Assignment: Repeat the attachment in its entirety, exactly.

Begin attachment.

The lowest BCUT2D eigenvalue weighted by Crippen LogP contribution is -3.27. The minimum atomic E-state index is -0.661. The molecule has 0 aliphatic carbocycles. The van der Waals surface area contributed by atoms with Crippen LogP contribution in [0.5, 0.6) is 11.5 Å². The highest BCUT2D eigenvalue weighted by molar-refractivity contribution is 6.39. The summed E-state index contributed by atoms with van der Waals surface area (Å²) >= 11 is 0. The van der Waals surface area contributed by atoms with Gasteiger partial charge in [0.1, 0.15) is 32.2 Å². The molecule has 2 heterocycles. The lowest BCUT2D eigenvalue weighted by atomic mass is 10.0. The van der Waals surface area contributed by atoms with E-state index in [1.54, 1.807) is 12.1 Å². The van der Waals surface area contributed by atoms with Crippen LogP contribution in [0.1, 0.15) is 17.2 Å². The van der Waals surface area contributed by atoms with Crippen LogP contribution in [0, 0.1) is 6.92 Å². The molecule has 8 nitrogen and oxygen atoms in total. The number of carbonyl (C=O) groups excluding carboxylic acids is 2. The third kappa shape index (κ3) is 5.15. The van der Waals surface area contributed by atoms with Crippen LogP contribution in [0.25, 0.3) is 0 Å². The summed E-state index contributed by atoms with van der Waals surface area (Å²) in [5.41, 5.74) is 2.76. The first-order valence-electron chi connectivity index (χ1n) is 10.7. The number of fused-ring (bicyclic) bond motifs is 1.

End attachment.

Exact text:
The lowest BCUT2D eigenvalue weighted by Crippen LogP contribution is -3.27. The minimum atomic E-state index is -0.661. The molecule has 0 aliphatic carbocycles. The van der Waals surface area contributed by atoms with Crippen LogP contribution in [0.5, 0.6) is 11.5 Å². The highest BCUT2D eigenvalue weighted by molar-refractivity contribution is 6.39. The summed E-state index contributed by atoms with van der Waals surface area (Å²) >= 11 is 0. The van der Waals surface area contributed by atoms with Gasteiger partial charge in [0.1, 0.15) is 32.2 Å². The molecule has 2 heterocycles. The lowest BCUT2D eigenvalue weighted by atomic mass is 10.0. The van der Waals surface area contributed by atoms with E-state index in [1.54, 1.807) is 12.1 Å². The van der Waals surface area contributed by atoms with Crippen LogP contribution in [0.1, 0.15) is 17.2 Å². The van der Waals surface area contributed by atoms with Crippen LogP contribution in [0, 0.1) is 6.92 Å². The molecule has 8 nitrogen and oxygen atoms in total. The number of carbonyl (C=O) groups excluding carboxylic acids is 2. The third kappa shape index (κ3) is 5.15. The van der Waals surface area contributed by atoms with Crippen LogP contribution in [0.25, 0.3) is 0 Å². The summed E-state index contributed by atoms with van der Waals surface area (Å²) in [5.41, 5.74) is 2.76. The first-order valence-electron chi connectivity index (χ1n) is 10.7. The number of fused-ring (bicyclic) bond motifs is 1.